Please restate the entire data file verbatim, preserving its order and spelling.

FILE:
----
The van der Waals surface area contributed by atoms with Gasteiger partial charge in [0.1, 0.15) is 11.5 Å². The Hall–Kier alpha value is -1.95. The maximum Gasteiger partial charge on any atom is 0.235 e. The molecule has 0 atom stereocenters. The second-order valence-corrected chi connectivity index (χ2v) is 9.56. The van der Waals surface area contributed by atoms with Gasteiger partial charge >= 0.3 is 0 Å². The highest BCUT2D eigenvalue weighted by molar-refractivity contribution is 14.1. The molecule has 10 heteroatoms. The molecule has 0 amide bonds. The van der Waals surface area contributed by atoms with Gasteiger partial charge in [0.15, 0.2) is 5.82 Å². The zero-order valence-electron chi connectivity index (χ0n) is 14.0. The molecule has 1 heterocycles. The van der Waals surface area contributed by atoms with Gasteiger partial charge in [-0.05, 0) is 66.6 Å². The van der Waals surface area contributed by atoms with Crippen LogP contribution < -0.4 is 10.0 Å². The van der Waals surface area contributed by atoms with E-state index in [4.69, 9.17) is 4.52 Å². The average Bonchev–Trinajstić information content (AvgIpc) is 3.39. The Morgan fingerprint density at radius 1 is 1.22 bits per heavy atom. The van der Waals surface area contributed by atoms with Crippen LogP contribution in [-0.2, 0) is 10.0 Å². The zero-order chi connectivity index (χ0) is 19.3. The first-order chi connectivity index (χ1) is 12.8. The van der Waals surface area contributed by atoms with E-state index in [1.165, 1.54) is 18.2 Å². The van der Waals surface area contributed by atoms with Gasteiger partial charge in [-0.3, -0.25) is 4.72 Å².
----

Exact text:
The van der Waals surface area contributed by atoms with Gasteiger partial charge in [0.1, 0.15) is 11.5 Å². The Hall–Kier alpha value is -1.95. The maximum Gasteiger partial charge on any atom is 0.235 e. The molecule has 0 atom stereocenters. The second-order valence-corrected chi connectivity index (χ2v) is 9.56. The van der Waals surface area contributed by atoms with Gasteiger partial charge >= 0.3 is 0 Å². The highest BCUT2D eigenvalue weighted by molar-refractivity contribution is 14.1. The molecule has 10 heteroatoms. The molecule has 0 amide bonds. The van der Waals surface area contributed by atoms with Gasteiger partial charge in [0.15, 0.2) is 5.82 Å². The zero-order valence-electron chi connectivity index (χ0n) is 14.0. The molecule has 1 heterocycles. The van der Waals surface area contributed by atoms with Gasteiger partial charge in [-0.05, 0) is 66.6 Å². The van der Waals surface area contributed by atoms with Crippen LogP contribution < -0.4 is 10.0 Å². The van der Waals surface area contributed by atoms with E-state index in [4.69, 9.17) is 4.52 Å². The average Bonchev–Trinajstić information content (AvgIpc) is 3.39. The Morgan fingerprint density at radius 1 is 1.22 bits per heavy atom. The van der Waals surface area contributed by atoms with Crippen LogP contribution in [-0.2, 0) is 10.0 Å². The zero-order chi connectivity index (χ0) is 19.3. The first-order chi connectivity index (χ1) is 12.8. The van der Waals surface area contributed by atoms with E-state index in [1.165, 1.54) is 18.2 Å². The van der Waals surface area contributed by atoms with Gasteiger partial charge in [-0.3, -0.25) is 4.72 Å².